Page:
My first VR experience was when my buddy brought his Quest 1 into the office. He let me play beat saber and Robo Recall. I bought a Quest 1 that night after I left work. Needless to say, I was a fan right away. I started learning ue4 after that and was able to get some of the architectural building we did renders for loaded onto the quest. Once that happened, Doug and Brent started putting some serious thought into making VR games.”
Your newest game looks to bring destruction to Cities called Block Buster. What can you tell us about the game?
Brent: “Block Buster is an action arcade game that puts you in the shoes of a giant monster destroying a city. Our game has 5 unique levels and monsters to unlock. Each level has primary objectives that are needed to complete to move on to the next level and secondary objectives that will keep players engaged for hours. Block Buster is an homage to the classic Kaiju films like Godzilla and King Kong. We wanted to deliver an experience that made you feel like the actor in the monster suit who would destroy the cities in those movies.
One of the main themes of Block Buster is monster movie fandom. This includes cosplay and toy collecting. Players must locate monster costume pieces within the levels. Once collected, players can craft their costumes to unlock the next monster. As for a reward system, Block Buster has a library of over 220 collectibles that can be displayed in your room for you and your friends to see.”
Doug: ” Block Buster is an action arcade game that puts you in the driver’s seat of being a giant monster in a city. Our game has 5 unique levels and monsters to unlock, and each level has primary objectives that are needed to complete to move on to the next level.
Our Multiplayer is limited to in-room hangouts, players can discuss game strategy and check out each other’s collectibles. We are actively working to expand these features to allow for Coop and PvP play modes.”
In the game, you play a monster. How many monsters are there and does each one have its own unique abilities?
Brent: ” There are 5 monsters, each with their own powers. Richter Scale; a blue flame attack that is controlled by the user’s head. Clawtastrophy; Tsunami Surge, a powerful water attack that sweeps everything in its path away. Gorerilla; Destruct-o Orbs 4 energy blasts used in long-range fights. Mechine of Mayhem; Rocket Propelled Fists, an ability that fires the robot fists forward. The fists can either explode or grab items from a distance and Ultra Violet; Category 6, a devastating torrent that fires in a straight path from the player.”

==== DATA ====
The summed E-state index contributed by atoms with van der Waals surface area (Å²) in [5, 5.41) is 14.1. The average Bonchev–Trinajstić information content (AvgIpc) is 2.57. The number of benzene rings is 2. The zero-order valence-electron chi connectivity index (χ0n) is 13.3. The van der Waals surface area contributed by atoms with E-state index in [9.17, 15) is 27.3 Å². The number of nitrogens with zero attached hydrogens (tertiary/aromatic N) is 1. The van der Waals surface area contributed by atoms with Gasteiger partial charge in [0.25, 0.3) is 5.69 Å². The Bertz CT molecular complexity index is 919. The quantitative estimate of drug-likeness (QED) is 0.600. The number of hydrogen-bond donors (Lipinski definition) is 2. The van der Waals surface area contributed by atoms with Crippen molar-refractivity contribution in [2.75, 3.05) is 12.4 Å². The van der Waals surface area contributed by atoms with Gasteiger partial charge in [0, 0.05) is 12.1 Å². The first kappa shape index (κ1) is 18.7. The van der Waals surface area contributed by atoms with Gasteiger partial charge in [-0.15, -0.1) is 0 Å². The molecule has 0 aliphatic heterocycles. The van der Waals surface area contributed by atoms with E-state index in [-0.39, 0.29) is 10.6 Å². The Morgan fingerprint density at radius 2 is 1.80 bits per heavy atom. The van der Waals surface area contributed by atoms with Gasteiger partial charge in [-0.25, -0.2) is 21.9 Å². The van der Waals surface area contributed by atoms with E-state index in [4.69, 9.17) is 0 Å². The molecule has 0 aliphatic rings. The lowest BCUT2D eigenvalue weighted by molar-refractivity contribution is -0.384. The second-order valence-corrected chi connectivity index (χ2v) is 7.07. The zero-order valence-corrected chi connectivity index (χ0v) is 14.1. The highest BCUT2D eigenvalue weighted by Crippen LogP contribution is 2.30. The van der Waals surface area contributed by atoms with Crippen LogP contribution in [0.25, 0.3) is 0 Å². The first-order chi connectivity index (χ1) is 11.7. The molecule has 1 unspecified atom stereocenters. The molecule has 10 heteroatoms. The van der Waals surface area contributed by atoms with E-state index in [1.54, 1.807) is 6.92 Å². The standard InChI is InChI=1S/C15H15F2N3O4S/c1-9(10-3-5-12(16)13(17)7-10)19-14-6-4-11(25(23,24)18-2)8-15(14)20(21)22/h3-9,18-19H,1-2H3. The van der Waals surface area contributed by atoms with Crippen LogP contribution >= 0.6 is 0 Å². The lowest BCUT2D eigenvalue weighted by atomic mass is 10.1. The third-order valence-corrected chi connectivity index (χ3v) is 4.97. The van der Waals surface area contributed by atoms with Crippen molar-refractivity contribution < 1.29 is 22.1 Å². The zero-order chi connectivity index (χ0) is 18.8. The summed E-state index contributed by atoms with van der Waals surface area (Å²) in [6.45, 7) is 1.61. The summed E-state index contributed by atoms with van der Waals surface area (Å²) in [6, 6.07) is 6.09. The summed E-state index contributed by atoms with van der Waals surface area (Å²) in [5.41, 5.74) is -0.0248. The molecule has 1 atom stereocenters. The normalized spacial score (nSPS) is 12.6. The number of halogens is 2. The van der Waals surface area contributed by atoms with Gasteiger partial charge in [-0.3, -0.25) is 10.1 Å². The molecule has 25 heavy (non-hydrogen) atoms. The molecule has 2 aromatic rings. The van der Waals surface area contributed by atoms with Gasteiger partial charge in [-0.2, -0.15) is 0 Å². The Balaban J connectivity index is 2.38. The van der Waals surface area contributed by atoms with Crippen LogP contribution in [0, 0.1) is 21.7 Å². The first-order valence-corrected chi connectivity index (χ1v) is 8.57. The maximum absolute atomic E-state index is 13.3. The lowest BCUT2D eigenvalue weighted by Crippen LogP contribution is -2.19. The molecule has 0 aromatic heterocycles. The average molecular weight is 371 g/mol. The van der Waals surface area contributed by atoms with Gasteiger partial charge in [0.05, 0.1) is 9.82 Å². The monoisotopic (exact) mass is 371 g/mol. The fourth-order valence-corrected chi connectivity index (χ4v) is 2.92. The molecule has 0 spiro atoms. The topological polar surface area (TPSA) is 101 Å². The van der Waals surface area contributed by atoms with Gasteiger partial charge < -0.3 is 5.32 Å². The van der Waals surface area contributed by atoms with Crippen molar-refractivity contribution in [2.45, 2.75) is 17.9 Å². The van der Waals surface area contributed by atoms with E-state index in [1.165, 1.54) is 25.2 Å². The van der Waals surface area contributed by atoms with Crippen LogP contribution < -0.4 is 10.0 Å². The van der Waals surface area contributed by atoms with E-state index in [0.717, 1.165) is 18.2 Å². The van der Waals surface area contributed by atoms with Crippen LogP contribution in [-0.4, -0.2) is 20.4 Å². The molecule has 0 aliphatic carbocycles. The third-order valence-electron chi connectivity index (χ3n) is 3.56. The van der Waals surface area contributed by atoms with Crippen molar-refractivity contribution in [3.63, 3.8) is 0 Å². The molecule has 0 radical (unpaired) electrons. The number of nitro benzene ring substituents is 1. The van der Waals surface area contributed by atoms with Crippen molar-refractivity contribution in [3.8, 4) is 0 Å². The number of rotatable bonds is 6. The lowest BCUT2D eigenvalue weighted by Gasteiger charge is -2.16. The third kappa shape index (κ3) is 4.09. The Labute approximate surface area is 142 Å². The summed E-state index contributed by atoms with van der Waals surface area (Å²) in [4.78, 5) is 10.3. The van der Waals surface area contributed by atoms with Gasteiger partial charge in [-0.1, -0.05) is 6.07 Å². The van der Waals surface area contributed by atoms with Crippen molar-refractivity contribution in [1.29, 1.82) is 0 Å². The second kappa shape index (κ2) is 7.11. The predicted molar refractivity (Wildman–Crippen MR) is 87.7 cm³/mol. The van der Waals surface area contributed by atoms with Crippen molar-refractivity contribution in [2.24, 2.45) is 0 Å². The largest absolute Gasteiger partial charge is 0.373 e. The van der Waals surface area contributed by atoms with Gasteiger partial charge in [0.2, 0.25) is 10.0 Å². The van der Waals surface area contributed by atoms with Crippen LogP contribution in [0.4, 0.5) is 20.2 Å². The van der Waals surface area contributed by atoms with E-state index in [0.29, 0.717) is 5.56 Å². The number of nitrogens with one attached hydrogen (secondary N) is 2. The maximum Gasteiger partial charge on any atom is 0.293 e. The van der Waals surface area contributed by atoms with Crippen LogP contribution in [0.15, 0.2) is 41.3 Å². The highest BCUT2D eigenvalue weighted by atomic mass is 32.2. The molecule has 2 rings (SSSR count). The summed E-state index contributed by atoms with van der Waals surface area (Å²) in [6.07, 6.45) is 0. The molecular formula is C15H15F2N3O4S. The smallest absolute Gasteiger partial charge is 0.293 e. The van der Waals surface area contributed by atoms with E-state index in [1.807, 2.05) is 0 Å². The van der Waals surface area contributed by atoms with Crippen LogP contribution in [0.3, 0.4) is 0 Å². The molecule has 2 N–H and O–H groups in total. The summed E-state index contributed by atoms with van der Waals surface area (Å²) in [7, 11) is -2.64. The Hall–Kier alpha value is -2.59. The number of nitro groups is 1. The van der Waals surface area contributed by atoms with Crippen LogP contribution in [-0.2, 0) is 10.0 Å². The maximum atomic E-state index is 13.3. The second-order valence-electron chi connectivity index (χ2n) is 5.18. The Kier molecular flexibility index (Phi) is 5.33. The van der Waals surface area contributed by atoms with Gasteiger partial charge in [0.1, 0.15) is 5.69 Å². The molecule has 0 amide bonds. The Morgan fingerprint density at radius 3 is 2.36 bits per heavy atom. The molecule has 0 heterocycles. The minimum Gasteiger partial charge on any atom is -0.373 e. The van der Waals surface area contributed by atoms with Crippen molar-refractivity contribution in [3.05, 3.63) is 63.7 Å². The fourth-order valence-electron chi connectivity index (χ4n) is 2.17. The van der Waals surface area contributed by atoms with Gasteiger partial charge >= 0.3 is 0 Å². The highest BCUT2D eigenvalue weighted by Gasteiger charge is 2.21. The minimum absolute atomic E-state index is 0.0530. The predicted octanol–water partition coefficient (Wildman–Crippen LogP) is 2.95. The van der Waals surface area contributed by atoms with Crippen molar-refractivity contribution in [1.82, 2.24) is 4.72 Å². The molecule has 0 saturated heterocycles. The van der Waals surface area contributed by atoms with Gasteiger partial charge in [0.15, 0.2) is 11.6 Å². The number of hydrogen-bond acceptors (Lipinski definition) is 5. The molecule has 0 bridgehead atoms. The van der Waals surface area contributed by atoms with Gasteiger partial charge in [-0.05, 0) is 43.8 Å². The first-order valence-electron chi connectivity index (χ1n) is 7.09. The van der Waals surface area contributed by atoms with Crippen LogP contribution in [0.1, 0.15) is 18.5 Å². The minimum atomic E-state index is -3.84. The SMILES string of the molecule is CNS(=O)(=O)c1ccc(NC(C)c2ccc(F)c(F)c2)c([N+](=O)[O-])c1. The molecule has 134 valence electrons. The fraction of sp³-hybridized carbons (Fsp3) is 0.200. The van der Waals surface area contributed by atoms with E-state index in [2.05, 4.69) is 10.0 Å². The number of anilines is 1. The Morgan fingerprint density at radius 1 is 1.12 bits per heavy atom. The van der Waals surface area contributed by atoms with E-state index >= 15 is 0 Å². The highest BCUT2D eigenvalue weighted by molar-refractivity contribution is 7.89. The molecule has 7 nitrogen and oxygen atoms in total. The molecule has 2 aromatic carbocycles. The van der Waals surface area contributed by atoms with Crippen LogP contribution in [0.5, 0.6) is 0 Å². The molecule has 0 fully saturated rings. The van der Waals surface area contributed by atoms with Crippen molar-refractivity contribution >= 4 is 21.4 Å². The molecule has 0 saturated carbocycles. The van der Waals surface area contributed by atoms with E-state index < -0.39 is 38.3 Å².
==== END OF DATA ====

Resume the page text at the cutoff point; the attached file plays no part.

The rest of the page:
This is a two-part question. Were there any monsters that you wanted to be in the game, but just did not make the cut? And I have to ask, what monster in the game do you relate to and why?
Brent: “There are tons of monsters we wanted to include, but we only had time to make the main 5. We hope to release more monsters as time goes on because really, the possibilities are endless. I will say we’re all very interested in some form of
a three-headed monster, but we’re still working with our artists to decide what real-world creature to base it around. Picking one monster from our game is tough since we want players to bring their own personal touch to each one of them.
We want players to become the monster in Block Buster, so each of their personalities really comes through depending on how you play. Do you want to be a benevolent monster tip-toeing around the humans and only fighting the enemies, that’s great, or you can go full rampage and wreck everything. If I had to pick though I’d say Richter Scale just because I’ve always wanted fire breath.”
Doug: “If I had to relate to one of our monsters, it would be GoreRilla. GoreRilla might take inspiration from King Kong, but its special power pays tribute to Goku from Dragon Ball Z, which I absolutely love to this day. The giant ape paired with the Kamehameha wave really hit home for me.”
Mike: “A Giant Super Sonic Radioactive Tuna Fish Sandwich. Sadly, that didn’t make the cut, but a man can dream. A man can dream. I’ve personally never thought about that before. Maybe Clawtastrophy? He’s probably the most goofy looking one. I think that describes me well. Not that Clawtastrophy isn’t a great guy!
In looking at the trailer, it looks like you customize your monster. Is there a limit to the customization?
Brent: “Right now, our customization allows players to craft 5 monster costumes with the ability to color them. We plan to expand these features to allow for more intricate crafting as well as opening a mix-and-match function that will allow you to wear any
combination of our costumes. We also have avatar customization options for the basic character pawn under the costume. We allow players to toggle on and off certain costume pieces when they are in the bedroom, so players can show off more than just their costumes. Plus removing your monster hands makes decorating a lot easier.”
Can you tell us about the scoring system in the game?
Doug: “The scoring system we use correlates to the player’s performance per play through. The number of cars, people, and enemies destroyed, completed objectives, time limit, and hit count all play a role in whether you gain a lot of points or a small number of points. The scoring system is called Karnage Points (KP). KP is spent on toys and collectibles at the wheel of Karnage in your bedroom.”
Can you really eat people in the game?
Brent: “You can eat as many people as possible that are in the city. You get points for eating people but be careful not to step on them. Otherwise, you get nothing.”